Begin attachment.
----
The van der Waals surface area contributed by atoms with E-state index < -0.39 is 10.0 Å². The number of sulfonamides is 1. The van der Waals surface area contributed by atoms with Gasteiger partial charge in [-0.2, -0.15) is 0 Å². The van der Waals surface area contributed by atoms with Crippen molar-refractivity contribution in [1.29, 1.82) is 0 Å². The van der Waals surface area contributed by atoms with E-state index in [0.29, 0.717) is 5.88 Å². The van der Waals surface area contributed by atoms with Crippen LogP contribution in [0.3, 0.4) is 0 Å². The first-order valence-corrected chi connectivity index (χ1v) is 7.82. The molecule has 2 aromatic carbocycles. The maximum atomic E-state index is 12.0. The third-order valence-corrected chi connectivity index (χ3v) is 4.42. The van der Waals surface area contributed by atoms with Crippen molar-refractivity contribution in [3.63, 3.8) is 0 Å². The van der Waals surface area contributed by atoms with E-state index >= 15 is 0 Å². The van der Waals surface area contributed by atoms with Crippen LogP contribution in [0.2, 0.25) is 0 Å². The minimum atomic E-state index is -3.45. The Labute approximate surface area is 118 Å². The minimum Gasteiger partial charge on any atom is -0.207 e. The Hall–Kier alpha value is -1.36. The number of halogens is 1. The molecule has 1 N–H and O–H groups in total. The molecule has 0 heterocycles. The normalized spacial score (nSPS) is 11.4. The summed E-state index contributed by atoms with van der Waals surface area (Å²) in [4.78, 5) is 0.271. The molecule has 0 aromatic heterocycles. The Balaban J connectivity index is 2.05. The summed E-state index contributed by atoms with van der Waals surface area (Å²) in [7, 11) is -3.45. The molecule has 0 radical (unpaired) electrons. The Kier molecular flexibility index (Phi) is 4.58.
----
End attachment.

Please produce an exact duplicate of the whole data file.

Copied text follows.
The van der Waals surface area contributed by atoms with E-state index < -0.39 is 10.0 Å². The number of sulfonamides is 1. The van der Waals surface area contributed by atoms with Gasteiger partial charge in [-0.2, -0.15) is 0 Å². The van der Waals surface area contributed by atoms with Crippen molar-refractivity contribution in [1.29, 1.82) is 0 Å². The van der Waals surface area contributed by atoms with E-state index in [0.29, 0.717) is 5.88 Å². The van der Waals surface area contributed by atoms with Crippen LogP contribution in [0.3, 0.4) is 0 Å². The first-order valence-corrected chi connectivity index (χ1v) is 7.82. The molecule has 2 aromatic carbocycles. The maximum atomic E-state index is 12.0. The third-order valence-corrected chi connectivity index (χ3v) is 4.42. The van der Waals surface area contributed by atoms with Crippen molar-refractivity contribution in [3.63, 3.8) is 0 Å². The van der Waals surface area contributed by atoms with E-state index >= 15 is 0 Å². The van der Waals surface area contributed by atoms with Crippen LogP contribution in [0.2, 0.25) is 0 Å². The minimum atomic E-state index is -3.45. The Labute approximate surface area is 118 Å². The minimum Gasteiger partial charge on any atom is -0.207 e. The Hall–Kier alpha value is -1.36. The number of halogens is 1. The molecule has 1 N–H and O–H groups in total. The molecule has 0 heterocycles. The normalized spacial score (nSPS) is 11.4. The summed E-state index contributed by atoms with van der Waals surface area (Å²) in [4.78, 5) is 0.271. The molecule has 0 aromatic heterocycles. The Balaban J connectivity index is 2.05. The summed E-state index contributed by atoms with van der Waals surface area (Å²) in [7, 11) is -3.45. The molecule has 0 radical (unpaired) electrons. The Kier molecular flexibility index (Phi) is 4.58.